With increasing pressure from the government, it looks like every Local Authority maintained school will eventually become an Academy. One of the barriers that discourage many schools is the complex conversion process and the challenge of managing people through this transition. Keeping staff engaged at this time is no small feat.

Thinking of an Academy as a business can help ensure its success and make the process a lot less daunting.

Reassurance during uncertainty

When the link with the Local Authority is severed, a feeling of uncertainty is to be expected, especially as the Local Authority dictated some of the internal processes of schools for such a long time.

Make sure you communicate the benefits of academisation to your team – greater autonomy to recruit and influence staff pay, determine length of school day, admission process, term time and other matters.

Like any other organisation facing radical change, you will need commitment to strong leadership and business processes to see the change through and ensure its overall success. During academisation it is not only important to develop a proper infrastructure but also to develop a culture where change is openly embraced. We often find this is the biggest challenge during an organisational change.

Navigating a Complex Academisation Process       

Alongside keeping staff engaged and motivated, senior leadership teams face a difficult change process.

Failure to adhere to the legalities around Transfer of Undertakings (Protection of Employment) Regulations (TUPE) can leave academies open to expensive and time-consuming Employment Tribunal claims. Therefore, it is important to engage in careful management of the consultation process and resolve staffing issues throughout the organisation transition. The consultation process can be made more meaningful by taking the time to listen to and respond to questions employees may have.  Time invested at the early stages encourages buy-in and can avoid potential problems in the future.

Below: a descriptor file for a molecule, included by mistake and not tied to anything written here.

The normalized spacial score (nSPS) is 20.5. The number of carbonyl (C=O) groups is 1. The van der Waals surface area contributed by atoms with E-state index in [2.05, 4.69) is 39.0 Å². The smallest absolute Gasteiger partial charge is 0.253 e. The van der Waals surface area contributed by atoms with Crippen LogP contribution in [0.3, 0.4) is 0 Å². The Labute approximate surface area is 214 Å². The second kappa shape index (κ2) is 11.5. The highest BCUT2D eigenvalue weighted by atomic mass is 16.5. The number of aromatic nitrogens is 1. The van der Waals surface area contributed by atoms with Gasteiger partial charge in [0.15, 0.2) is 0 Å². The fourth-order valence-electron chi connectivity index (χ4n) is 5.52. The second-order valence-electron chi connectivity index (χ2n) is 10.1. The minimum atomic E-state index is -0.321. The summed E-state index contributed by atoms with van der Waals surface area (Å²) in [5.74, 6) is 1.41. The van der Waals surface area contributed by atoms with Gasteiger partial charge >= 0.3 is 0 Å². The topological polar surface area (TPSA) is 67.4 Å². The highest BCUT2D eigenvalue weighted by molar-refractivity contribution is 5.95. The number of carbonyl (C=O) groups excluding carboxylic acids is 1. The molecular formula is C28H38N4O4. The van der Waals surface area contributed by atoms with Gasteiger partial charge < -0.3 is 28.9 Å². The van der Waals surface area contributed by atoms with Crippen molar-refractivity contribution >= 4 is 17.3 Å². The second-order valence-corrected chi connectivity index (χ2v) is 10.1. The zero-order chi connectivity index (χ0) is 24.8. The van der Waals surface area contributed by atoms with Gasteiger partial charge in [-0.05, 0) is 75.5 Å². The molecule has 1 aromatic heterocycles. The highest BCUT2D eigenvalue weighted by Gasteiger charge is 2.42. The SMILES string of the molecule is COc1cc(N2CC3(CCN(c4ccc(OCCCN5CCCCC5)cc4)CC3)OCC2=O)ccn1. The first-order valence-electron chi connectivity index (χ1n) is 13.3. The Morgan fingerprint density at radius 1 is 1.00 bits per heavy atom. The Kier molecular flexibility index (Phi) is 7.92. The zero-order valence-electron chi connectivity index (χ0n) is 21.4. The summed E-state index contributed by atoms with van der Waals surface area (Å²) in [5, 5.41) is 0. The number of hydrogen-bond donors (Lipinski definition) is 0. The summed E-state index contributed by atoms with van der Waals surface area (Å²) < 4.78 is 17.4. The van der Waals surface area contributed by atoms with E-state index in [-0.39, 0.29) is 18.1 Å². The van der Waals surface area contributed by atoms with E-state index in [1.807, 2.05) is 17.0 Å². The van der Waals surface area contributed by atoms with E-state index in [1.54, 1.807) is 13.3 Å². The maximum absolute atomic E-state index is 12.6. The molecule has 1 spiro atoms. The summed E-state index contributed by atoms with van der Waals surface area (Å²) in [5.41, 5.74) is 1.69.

The Academy also inherits liability for employee disciplinary and grievance action taken by the Local Authority. Therefore, governors will need to be trained in the terms of the collective agreements in place and their legal responsibilities as an employer.

Thinking of an Academy as a business can help ensure its success and make the process a lot less daunting.

Ongoing Legal Compliance

The impact of legal rights and employment regulations can be underestimated, so it’s important to follow the correct process to prevent legal disputes and keep staff engaged.

Schools should be aware that responsibility for the Terms and Conditions of employment automatically transfer to the academy. This applies to staff as well as other service providers who no longer serve the school or transfer to the academy i.e. cleaning contracts or outside curricular providers etc.

Here are some of the key employment legalities to watch out for:

  • Emerging legislation such as General Data Protection Regulations which come into force in May 2018
  • Legal responsibilities with regards to Health and Safety are transferred from the LA to the Academy so the relevant legislation has to be complied with to avoid fines
  • When recruiting staff, governing bodies must be aware of their responsibilities set out in the Equality Act 2010 and also be mindful of the rights of agency workers.

Like any other organisation, academies have to keep abreast and be aware of recent issues in the media like mental health and equality which affect the well-being of not just employees but pupils as well.

Managing People in an Academy

Recently Ofsted announced its plans to change the Academy inspection legislation to enable them to better scrutinise education, training and care structures. Therefore, proper data systems, due diligence and internal documented procedures are vital from the outset. So many academies fall at the first hurdle and even if they are achieving outcomes for pupils, fail on everything else if these processes are not implemented from the start.

Added pressure on academies to achieve outstanding Ofsted results is of course the priority but in turn it is important to fully understand the impact of people management in delivering these results. This process starts with employee engagement, informing and involving the team, clear communication and the development opportunities available.

The goal is of course to improve efficiency, achieve the best possible outcomes for all students and provide an inspirational and engaging experience for the academic and support teams.

For advice and support, more and more academies are seeking outsourced HR support services.

Get in touch with Tassic for expert advice.